The Greater David

The story of David and Goliath is ultimately not about David. It points to the Son of David-Jesus Christ.

I’ll admit, for many years, I positioned myself in David’s sandals. My troubles were my “goliaths.” Thankfully, the Holy Spirit transformed my perspective. He illuminated His Sword (the Bible) and wielded it to slay my pride. I’m not the hero.

Centuries before Jesus’ birth, God leveraged people, places, and events to teach us about His Son — Jesus. He inspired the Old Testament writers to pen promises and predictions which found their consummation in Christ. In God’s eternal wisdom, He designed human history to reveal His Son’s character and His mission. David and Goliath’s story is no exception. David’s triumph foreshadowed Christ’s victory.

Approach the next few paragraphs with an open mind and open Bible. As I summarize 1 Samuel 17, memorize the details surrounding David’s battle and compare with Christ’s.


In the years leading up to the historic victory, the humble shepherd mauled bears and lions to protect his sheep. God planned those wilderness triumphs to bolster David’s faith.

David’s father sent him on a mission to deliver bread to his brothers. While on a hillside amongst Israelite ranks, Goliath’s voice boomed. It pierced David’s ears. The giant’s veins bulged. He clenched his fists. His massive sword and spear clashed. Yet, David never shuttered. Instead, Goliath’s defiant blasphemes ignited a table-flipping zeal in the young shepherd’s heart. He asked, “Who is this uncircumcised Philistine that he should defy the armies of the living God?”

While the Israelites’ knees knocked and teeth chattered, David volunteered to fight the Everest of a man. His bravery incited mockery. Many rebuked him, including his brother. “Why have you come down here?” he scorned. They thought he stood no chance against 9’9” Goliath. They judged David’s outward appearance, but the LORD saw his heart. And what did God see? A man after His own heart; a lion to the core!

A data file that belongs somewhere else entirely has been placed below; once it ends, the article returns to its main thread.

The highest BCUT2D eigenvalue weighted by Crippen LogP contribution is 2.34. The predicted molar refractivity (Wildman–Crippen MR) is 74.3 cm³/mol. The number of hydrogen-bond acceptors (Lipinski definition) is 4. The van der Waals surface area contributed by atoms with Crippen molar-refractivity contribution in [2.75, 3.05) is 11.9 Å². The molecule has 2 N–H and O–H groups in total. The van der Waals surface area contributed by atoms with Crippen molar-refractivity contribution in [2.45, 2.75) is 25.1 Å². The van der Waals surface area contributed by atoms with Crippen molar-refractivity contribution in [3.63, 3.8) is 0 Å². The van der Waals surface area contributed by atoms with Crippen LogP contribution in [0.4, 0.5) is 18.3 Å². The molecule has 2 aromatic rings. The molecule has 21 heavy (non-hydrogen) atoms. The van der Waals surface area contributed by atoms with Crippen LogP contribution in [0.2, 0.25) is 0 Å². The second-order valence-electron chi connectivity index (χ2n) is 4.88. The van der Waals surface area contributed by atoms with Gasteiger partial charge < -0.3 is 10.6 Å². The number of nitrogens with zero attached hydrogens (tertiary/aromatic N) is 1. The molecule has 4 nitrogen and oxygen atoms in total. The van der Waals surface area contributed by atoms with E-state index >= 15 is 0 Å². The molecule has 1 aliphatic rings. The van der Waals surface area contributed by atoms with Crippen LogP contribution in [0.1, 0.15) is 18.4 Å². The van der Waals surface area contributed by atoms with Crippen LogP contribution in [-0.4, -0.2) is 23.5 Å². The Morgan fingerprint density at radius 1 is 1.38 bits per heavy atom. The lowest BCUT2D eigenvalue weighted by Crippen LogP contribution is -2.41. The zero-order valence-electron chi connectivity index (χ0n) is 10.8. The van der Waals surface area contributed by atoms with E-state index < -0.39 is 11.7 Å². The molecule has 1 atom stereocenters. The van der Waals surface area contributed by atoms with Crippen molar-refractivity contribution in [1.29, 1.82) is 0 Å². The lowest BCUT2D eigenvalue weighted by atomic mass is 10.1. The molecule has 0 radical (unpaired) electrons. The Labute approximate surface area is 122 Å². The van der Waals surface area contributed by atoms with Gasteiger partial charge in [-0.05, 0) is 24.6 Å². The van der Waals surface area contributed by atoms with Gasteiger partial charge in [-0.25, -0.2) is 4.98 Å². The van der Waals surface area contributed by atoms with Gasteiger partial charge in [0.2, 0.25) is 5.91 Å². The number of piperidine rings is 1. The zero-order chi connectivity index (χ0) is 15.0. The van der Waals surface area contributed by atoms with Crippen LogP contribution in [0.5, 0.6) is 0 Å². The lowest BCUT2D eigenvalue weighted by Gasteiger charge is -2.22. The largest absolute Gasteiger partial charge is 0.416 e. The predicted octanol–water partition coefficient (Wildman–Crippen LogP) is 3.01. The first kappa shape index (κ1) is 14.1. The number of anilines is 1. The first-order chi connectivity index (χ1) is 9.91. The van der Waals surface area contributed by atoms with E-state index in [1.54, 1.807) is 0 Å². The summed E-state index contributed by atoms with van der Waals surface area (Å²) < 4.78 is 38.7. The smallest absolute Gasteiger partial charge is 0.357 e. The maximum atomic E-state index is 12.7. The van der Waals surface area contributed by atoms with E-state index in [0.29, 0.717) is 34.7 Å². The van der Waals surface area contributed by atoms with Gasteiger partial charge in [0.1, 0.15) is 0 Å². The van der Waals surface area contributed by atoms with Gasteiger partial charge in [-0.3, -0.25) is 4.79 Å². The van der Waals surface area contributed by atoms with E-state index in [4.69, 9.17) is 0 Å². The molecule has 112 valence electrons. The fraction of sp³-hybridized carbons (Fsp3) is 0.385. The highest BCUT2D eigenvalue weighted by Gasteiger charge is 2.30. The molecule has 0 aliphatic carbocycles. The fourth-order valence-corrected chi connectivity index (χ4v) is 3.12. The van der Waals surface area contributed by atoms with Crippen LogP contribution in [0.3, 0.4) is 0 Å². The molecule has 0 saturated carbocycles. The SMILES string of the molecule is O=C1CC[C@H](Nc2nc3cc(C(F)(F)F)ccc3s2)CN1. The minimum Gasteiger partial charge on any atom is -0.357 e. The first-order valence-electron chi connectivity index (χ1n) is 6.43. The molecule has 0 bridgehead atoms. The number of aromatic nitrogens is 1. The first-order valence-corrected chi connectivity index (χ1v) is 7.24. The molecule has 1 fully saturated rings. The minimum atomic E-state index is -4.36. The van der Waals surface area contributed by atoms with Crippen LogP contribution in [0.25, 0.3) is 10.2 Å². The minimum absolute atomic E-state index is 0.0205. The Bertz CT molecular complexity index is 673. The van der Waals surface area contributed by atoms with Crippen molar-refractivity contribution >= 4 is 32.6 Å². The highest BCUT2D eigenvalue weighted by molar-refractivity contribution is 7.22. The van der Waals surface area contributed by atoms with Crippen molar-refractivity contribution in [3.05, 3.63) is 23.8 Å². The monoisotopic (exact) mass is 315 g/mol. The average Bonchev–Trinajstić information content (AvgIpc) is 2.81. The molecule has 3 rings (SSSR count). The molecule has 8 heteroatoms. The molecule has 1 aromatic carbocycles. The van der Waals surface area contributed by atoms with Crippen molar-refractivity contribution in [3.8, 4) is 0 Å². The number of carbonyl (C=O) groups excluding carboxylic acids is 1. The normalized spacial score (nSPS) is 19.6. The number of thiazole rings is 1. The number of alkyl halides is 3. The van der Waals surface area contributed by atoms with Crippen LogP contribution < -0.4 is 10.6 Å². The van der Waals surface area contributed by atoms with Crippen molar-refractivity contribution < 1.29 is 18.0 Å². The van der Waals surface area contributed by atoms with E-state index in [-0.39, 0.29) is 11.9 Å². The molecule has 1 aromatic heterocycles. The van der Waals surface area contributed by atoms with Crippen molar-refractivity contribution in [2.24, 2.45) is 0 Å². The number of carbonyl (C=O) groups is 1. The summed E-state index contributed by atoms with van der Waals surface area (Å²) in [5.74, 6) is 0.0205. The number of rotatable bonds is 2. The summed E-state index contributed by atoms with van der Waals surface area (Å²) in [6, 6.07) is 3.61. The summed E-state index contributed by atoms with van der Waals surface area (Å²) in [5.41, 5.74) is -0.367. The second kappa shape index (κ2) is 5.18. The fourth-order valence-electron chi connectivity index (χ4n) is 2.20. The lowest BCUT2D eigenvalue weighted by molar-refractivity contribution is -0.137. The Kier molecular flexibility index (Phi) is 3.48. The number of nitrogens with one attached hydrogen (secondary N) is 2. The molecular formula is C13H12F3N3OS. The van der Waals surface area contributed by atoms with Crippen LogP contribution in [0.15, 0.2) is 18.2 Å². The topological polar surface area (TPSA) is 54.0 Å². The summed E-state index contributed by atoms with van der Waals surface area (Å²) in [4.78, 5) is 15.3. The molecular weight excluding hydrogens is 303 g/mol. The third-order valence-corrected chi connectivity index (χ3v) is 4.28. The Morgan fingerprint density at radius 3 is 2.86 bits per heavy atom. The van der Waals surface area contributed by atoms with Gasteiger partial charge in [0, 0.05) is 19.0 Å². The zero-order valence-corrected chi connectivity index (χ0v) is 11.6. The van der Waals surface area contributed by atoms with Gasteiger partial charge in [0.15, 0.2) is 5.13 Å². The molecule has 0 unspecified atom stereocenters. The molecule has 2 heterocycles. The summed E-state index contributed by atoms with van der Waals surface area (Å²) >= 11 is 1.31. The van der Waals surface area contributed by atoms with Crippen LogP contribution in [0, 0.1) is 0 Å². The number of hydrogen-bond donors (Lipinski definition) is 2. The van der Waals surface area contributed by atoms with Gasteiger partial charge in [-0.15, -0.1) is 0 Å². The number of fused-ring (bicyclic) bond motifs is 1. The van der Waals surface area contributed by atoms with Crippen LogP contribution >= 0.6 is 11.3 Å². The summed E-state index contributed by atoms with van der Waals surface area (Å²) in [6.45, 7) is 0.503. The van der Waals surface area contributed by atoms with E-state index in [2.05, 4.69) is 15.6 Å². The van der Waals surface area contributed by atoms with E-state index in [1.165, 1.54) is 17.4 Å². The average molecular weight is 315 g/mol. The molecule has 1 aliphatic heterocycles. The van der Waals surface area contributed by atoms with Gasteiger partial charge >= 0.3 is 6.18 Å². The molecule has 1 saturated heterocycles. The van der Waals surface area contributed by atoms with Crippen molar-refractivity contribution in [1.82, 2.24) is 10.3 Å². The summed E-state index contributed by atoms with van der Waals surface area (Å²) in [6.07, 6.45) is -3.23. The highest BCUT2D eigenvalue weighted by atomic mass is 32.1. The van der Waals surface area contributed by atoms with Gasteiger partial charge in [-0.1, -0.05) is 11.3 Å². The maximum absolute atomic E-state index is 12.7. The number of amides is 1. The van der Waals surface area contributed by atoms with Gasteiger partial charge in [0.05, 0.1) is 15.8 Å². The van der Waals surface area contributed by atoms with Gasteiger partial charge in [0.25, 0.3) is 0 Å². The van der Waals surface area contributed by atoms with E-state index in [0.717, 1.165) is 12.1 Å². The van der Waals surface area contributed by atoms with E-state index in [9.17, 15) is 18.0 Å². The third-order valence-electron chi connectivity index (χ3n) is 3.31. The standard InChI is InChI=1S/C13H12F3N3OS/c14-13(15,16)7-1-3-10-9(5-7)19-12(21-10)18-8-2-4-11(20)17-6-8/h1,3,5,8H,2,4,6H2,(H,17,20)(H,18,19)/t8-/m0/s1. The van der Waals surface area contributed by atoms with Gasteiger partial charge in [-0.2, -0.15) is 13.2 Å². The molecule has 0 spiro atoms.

The future king of Israel trod out from the musty, paralyzed battalion. Behind him? Ten thousand Israelites. Before him? One behemoth. You could’ve heard a cricket. He stuffed a cold stone into his tattered leather sling. The familiar weapon felt like an extension of his arm. David set his face like flint toward the titan and charged him. With every muscle fiber, he slung the smooth stone. It buried deep into Goliath’s skull. With a loud thud, the giant face-planted. Dirt flew. Israelite praise erupted. Then, David unsheathed Goliath’s fifteen-pound sword – the weapon forged against him – and decapitated the Philistine with his blade!


Jesus, the great Shepherd, opposed a roaring “lion” in the wilderness. The lion (Satan) sought to “devour” Christ, but Jesus chose to save His sheep, instead.

God sent His Son—the Bread of Life—on a mission. Jesus, the future King of Israel, told his disciples He planned to confront the cross and grave. His courage incited mockery. Many rebuked Him, including His brother in the faith, Peter. “Far be it from you, Lord! This shall never happen to you.” Besides their human concerns, Jesus’ disciples thought He stood no chance against the 9’9” cross. They judged Jesus’ outward appearance: no feathered hair. Young. Nothing which screamed “giant slayer.” But His Father saw His heart. And what did He see? The LION of the tribe of Judah!

From the hillside of Gethsemane’s garden, Jesus heard the mob’s footsteps and weapons. Behind Christ? Ten thousand angels. Before Him? One rugged cross. The disciple’s jaws quivered, and soon they scattered. Although twelve legions of angels had His back, Jesus forged ahead alone. The Son of David set His blessed face toward His adversary and never deviated. Zeal consumed Him. Death slandered. The grave mocked. Yet, Christ the Victor delivered death’s fatal blow. With a thud that will echo for all eternity, the burial stone slammed into the ground. Dirt flew. Jesus defeated the goliath-sized enemies and rose victorious. Praise exploded. “We have seen the Lord!” The cross—the very weapon forged against Him—He used to serve His end!


Minutes before David’s battle, Saul advised him to wear his armor, but Saul’s suit didn’t suit him. “I cannot go in these,” he said to Saul, “because I am not used to them.” David wielded no spear or sword, and neither did Jesus. David declared, “All those gathered here will know that it is not by sword or spear that the Lord saves.” How’d the LORD ultimately save, you ask? Jesus. His Name means LORD saves.

“Goliath stood and shouted to the ranks of Israel, ‘Why do you come out and line up for battle? Am I not a Philistine, and are you not the servants of Saul? Choose a man and have him come down to me. If he is able to fight and kill me, we will become your subjects; but if I overcome him and kill him, you will become our subjects and serve us. (1 Samuel 17:8-9)

Slavery and freedom hung in the balance. When David severed Goliath’s neck, it cut slavery’s chains. Likewise, Jesus led captivity captive! When the Son of David punted the burial stone, He purchased freedom for anyone who places his trust in Him.


So, if we’re not David, who are we? We’re the anxious Israelites, shaking in our armor. The greater David fought to free us. The Bread of Life tasted death for us. And nothing – no cross, grave, or sword – can ever separate you from His love. Do you trust the greater David?

Written by Logan Stogner, 2022 copyright

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